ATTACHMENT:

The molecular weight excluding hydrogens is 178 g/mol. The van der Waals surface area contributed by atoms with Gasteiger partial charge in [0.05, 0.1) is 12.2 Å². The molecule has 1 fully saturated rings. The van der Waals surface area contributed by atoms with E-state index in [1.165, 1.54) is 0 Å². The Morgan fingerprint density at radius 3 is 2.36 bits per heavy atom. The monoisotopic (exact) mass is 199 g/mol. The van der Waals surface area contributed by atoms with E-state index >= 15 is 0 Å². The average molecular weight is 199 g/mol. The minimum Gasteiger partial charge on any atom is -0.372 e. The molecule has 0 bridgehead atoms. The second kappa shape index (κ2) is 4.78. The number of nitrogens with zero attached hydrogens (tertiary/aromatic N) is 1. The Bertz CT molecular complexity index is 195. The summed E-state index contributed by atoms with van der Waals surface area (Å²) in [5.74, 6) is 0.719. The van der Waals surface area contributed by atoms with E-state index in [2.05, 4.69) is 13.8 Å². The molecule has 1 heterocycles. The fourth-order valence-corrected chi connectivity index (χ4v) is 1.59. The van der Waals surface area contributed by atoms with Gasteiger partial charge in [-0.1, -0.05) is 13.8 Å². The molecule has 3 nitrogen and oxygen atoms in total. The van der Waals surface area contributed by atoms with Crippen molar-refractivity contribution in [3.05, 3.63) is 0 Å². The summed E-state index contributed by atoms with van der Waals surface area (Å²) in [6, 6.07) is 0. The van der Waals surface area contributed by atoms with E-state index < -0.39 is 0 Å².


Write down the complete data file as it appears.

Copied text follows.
The molecular weight excluding hydrogens is 178 g/mol. The van der Waals surface area contributed by atoms with Gasteiger partial charge in [0.05, 0.1) is 12.2 Å². The molecule has 1 fully saturated rings. The van der Waals surface area contributed by atoms with E-state index in [1.165, 1.54) is 0 Å². The Morgan fingerprint density at radius 3 is 2.36 bits per heavy atom. The monoisotopic (exact) mass is 199 g/mol. The van der Waals surface area contributed by atoms with E-state index >= 15 is 0 Å². The average molecular weight is 199 g/mol. The minimum Gasteiger partial charge on any atom is -0.372 e. The molecule has 0 bridgehead atoms. The second kappa shape index (κ2) is 4.78. The number of nitrogens with zero attached hydrogens (tertiary/aromatic N) is 1. The Bertz CT molecular complexity index is 195. The summed E-state index contributed by atoms with van der Waals surface area (Å²) in [5.74, 6) is 0.719. The van der Waals surface area contributed by atoms with E-state index in [2.05, 4.69) is 13.8 Å². The molecule has 1 heterocycles. The fourth-order valence-corrected chi connectivity index (χ4v) is 1.59. The van der Waals surface area contributed by atoms with Gasteiger partial charge in [-0.1, -0.05) is 13.8 Å². The molecule has 3 nitrogen and oxygen atoms in total. The van der Waals surface area contributed by atoms with Crippen molar-refractivity contribution in [3.05, 3.63) is 0 Å². The summed E-state index contributed by atoms with van der Waals surface area (Å²) in [6, 6.07) is 0. The van der Waals surface area contributed by atoms with E-state index < -0.39 is 0 Å².